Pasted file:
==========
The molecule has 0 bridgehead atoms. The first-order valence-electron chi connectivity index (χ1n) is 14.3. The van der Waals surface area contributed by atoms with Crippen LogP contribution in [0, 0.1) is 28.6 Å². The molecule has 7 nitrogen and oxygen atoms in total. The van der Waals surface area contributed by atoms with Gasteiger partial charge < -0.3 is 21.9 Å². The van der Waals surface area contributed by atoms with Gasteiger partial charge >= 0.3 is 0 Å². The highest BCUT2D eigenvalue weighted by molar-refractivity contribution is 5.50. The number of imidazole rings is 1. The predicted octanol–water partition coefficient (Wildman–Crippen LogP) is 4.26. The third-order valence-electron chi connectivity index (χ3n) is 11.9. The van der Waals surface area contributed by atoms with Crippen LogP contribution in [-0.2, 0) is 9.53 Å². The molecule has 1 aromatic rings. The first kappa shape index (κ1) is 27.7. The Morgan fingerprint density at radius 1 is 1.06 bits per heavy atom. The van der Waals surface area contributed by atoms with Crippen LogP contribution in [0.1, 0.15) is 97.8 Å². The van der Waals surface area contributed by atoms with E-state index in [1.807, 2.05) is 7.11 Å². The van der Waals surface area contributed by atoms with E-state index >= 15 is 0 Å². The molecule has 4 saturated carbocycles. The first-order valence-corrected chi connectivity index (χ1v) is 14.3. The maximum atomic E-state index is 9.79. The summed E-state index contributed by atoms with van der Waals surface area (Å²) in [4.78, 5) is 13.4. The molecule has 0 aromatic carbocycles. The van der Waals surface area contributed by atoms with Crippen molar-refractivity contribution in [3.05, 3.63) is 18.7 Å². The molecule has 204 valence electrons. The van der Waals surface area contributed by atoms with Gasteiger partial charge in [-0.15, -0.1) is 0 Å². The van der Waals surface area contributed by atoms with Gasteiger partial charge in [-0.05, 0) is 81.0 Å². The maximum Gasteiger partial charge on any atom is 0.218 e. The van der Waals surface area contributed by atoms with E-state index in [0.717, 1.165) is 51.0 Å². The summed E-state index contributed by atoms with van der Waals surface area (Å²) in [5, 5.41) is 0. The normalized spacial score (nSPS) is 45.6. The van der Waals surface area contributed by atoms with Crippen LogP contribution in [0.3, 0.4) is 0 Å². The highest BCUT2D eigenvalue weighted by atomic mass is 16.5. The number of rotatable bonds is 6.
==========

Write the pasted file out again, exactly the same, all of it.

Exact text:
The molecule has 0 bridgehead atoms. The first-order valence-electron chi connectivity index (χ1n) is 14.3. The van der Waals surface area contributed by atoms with Crippen LogP contribution in [0, 0.1) is 28.6 Å². The molecule has 7 nitrogen and oxygen atoms in total. The van der Waals surface area contributed by atoms with Gasteiger partial charge < -0.3 is 21.9 Å². The van der Waals surface area contributed by atoms with Gasteiger partial charge >= 0.3 is 0 Å². The highest BCUT2D eigenvalue weighted by molar-refractivity contribution is 5.50. The number of imidazole rings is 1. The predicted octanol–water partition coefficient (Wildman–Crippen LogP) is 4.26. The third-order valence-electron chi connectivity index (χ3n) is 11.9. The van der Waals surface area contributed by atoms with Crippen LogP contribution in [-0.2, 0) is 9.53 Å². The molecule has 1 aromatic rings. The first kappa shape index (κ1) is 27.7. The Morgan fingerprint density at radius 1 is 1.06 bits per heavy atom. The van der Waals surface area contributed by atoms with Crippen LogP contribution in [0.1, 0.15) is 97.8 Å². The van der Waals surface area contributed by atoms with E-state index in [1.807, 2.05) is 7.11 Å². The van der Waals surface area contributed by atoms with E-state index >= 15 is 0 Å². The molecule has 4 saturated carbocycles. The first-order valence-corrected chi connectivity index (χ1v) is 14.3. The maximum atomic E-state index is 9.79. The summed E-state index contributed by atoms with van der Waals surface area (Å²) in [4.78, 5) is 13.4. The molecule has 0 aromatic carbocycles. The van der Waals surface area contributed by atoms with Crippen molar-refractivity contribution in [3.05, 3.63) is 18.7 Å². The molecule has 204 valence electrons. The van der Waals surface area contributed by atoms with Gasteiger partial charge in [-0.15, -0.1) is 0 Å². The van der Waals surface area contributed by atoms with Gasteiger partial charge in [-0.05, 0) is 81.0 Å². The maximum Gasteiger partial charge on any atom is 0.218 e. The van der Waals surface area contributed by atoms with E-state index in [0.717, 1.165) is 51.0 Å². The summed E-state index contributed by atoms with van der Waals surface area (Å²) in [5, 5.41) is 0. The normalized spacial score (nSPS) is 45.6. The van der Waals surface area contributed by atoms with Crippen LogP contribution in [0.3, 0.4) is 0 Å². The highest BCUT2D eigenvalue weighted by atomic mass is 16.5. The number of rotatable bonds is 6.